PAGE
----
IDEAS home Printed from
MyIDEAS: Log in (now much improved!) to save this article

The Effect Of Work Status And Working Conditions On Mental Health In Four Oecd Countries

Listed author(s):
  • Ana Llena-Nozal


This study aims to assess empirically whether being employed or returning to work is beneficial for all in terms of mental health, especially for those who already suffer from a longstanding illness or disability. We use longitudinal surveys from Australia, Canada, Switzerland and the UK to estimate panel data models that link decisions regarding labour market choices to health developments. To allow for state dependence of mental health, a dynamic panel model is used. The longitudinal analysis shows that non-employment generally is worse for mental health than working. The mental-health payoff to employment varies depending on the type of employment contract and working conditions. In particular, the mental health benefits for inactive individuals who obtain a non-standard job appear to be smaller than for those moving into standard employment arrangements, even after controlling for pre-existing mental health problems.

If you experience problems downloading a file, check if you have the proper application to view it first. In case of further problems read the IDEAS help page. Note that these files are not on the IDEAS site. Please be patient as the files may be large.

File URL:
Download Restriction: no

Article provided by National Institute of Economic and Social Research in its journal National Institute Economic Review.

Volume (Year): 209 (2009)
Issue (Month): 1 (July)
Pages: 72-87

in new window

Handle: RePEc:sae:niesru:v:209:y:2009:i:1:p:72-87
Contact details of provider: Postal:
2 Dean Trench Street, Smith Square, London SW1P 3HE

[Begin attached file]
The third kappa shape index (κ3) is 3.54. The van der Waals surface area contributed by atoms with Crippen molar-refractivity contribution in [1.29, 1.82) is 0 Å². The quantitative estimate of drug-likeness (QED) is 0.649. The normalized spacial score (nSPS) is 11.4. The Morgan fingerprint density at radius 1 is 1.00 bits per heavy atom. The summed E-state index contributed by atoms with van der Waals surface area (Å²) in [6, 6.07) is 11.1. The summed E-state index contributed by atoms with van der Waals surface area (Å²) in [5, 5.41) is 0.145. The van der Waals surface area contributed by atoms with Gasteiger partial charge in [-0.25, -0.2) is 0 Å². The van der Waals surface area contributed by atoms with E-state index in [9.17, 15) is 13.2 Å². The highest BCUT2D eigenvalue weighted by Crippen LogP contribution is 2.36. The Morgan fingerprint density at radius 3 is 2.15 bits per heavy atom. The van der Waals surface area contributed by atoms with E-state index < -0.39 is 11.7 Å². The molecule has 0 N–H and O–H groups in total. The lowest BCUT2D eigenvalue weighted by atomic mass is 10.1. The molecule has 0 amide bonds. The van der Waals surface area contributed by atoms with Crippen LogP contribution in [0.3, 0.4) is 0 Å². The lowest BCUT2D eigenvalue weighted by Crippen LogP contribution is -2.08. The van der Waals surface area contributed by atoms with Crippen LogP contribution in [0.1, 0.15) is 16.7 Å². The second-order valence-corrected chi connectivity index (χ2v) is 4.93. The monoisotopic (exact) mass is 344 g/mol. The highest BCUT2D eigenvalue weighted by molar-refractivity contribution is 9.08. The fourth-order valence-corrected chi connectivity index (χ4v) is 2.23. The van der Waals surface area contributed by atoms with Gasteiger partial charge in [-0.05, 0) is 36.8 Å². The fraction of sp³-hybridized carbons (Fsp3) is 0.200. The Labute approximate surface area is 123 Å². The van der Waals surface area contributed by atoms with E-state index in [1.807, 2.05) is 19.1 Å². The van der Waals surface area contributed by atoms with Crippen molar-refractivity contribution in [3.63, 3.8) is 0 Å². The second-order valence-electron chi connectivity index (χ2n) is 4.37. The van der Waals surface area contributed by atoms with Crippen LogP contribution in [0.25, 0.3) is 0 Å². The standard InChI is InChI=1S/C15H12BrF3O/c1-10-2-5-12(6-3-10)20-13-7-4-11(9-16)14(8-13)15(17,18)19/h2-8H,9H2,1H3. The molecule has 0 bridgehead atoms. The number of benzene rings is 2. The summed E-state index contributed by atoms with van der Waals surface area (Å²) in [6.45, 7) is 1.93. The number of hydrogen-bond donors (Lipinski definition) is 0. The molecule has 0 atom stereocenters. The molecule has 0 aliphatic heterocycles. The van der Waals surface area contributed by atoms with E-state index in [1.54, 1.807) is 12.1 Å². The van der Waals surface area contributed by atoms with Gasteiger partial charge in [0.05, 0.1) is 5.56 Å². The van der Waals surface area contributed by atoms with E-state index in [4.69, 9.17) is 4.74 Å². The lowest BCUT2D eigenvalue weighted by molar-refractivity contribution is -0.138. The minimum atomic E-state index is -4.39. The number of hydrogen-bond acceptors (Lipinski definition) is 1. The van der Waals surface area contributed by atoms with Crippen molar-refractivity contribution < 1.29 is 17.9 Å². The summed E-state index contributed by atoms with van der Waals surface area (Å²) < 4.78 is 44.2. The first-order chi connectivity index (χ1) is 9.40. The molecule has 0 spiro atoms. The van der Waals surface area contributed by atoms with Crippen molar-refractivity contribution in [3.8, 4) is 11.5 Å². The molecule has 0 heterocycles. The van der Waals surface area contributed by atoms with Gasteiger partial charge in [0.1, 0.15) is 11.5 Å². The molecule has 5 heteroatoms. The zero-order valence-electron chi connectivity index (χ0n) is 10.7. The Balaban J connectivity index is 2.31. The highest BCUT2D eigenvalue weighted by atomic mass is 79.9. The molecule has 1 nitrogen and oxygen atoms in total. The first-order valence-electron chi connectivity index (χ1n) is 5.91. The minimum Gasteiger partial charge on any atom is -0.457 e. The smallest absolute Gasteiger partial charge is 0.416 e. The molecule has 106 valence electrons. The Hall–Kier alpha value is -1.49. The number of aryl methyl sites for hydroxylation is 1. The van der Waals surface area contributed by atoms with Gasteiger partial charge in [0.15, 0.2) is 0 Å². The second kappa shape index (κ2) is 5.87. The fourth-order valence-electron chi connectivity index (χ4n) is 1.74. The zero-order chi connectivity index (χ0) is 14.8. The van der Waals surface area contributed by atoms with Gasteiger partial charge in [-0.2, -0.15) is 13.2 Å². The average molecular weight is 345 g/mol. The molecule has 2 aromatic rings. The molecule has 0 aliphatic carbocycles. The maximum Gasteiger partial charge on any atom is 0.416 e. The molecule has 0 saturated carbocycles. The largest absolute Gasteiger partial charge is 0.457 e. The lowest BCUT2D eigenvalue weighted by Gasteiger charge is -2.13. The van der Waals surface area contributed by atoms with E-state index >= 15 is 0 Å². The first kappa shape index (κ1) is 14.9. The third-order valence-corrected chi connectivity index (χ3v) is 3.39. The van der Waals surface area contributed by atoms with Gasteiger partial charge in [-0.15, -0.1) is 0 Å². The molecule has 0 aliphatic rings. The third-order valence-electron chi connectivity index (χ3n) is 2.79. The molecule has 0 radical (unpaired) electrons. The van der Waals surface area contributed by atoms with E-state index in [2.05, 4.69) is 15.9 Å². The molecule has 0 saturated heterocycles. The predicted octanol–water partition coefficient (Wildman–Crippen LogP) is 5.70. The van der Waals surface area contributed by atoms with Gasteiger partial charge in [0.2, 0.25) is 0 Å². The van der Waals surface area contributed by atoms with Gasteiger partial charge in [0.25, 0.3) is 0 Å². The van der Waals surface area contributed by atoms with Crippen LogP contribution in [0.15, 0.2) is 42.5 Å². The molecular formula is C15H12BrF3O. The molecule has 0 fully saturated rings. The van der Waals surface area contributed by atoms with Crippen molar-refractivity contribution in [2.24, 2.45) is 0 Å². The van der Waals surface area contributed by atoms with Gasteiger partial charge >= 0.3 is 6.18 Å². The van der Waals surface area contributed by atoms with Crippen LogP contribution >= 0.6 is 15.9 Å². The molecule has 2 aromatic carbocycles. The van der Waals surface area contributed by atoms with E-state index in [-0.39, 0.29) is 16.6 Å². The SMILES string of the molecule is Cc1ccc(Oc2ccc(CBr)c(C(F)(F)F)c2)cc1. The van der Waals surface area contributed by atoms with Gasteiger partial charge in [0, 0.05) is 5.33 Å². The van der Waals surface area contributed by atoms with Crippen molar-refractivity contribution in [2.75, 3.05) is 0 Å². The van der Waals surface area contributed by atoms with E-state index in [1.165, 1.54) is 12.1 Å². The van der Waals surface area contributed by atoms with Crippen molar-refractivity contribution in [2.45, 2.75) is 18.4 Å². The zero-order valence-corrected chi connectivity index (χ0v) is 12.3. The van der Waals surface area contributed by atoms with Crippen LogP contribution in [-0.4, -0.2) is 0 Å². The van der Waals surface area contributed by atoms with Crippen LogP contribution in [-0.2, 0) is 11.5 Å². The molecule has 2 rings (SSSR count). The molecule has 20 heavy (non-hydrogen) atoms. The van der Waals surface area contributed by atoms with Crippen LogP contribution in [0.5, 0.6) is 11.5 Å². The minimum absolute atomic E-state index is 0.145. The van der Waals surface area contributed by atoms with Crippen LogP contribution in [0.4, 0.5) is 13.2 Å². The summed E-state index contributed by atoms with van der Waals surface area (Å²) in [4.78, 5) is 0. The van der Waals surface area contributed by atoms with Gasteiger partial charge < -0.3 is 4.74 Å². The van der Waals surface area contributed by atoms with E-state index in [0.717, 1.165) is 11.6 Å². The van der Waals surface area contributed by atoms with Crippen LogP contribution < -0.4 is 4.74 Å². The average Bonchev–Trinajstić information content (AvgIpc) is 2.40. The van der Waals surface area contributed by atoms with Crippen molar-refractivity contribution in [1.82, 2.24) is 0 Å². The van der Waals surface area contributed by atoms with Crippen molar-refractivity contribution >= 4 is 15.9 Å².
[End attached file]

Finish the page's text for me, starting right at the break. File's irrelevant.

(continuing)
Phone: +44 (020) 7222 7665
Fax: +44 (020) 7654 1900
Web page:

More information through EDIRC

No references listed on IDEAS
You can help add them by filling out this form.

This item is not listed on Wikipedia, on a reading list or among the top items on IDEAS.

When requesting a correction, please mention this item's handle: RePEc:sae:niesru:v:209:y:2009:i:1:p:72-87. See general information about how to correct material in RePEc.

For technical questions regarding this item, or to correct its authors, title, abstract, bibliographic or download information, contact: (SAGE Publications)

If you have authored this item and are not yet registered with RePEc, we encourage you to do it here. This allows to link your profile to this item. It also allows you to accept potential citations to this item that we are uncertain about.

If references are entirely missing, you can add them using this form.

If the full references list an item that is present in RePEc, but the system did not link to it, you can help with this form.

If you know of missing items citing this one, you can help us creating those links by adding the relevant references in the same way as above, for each refering item. If you are a registered author of this item, you may also want to check the "citations" tab in your profile, as there may be some citations waiting for confirmation.

Please note that corrections may take a couple of weeks to filter through the various RePEc services.

This information is provided to you by IDEAS at the Research Division of the Federal Reserve Bank of St. Louis using RePEc data.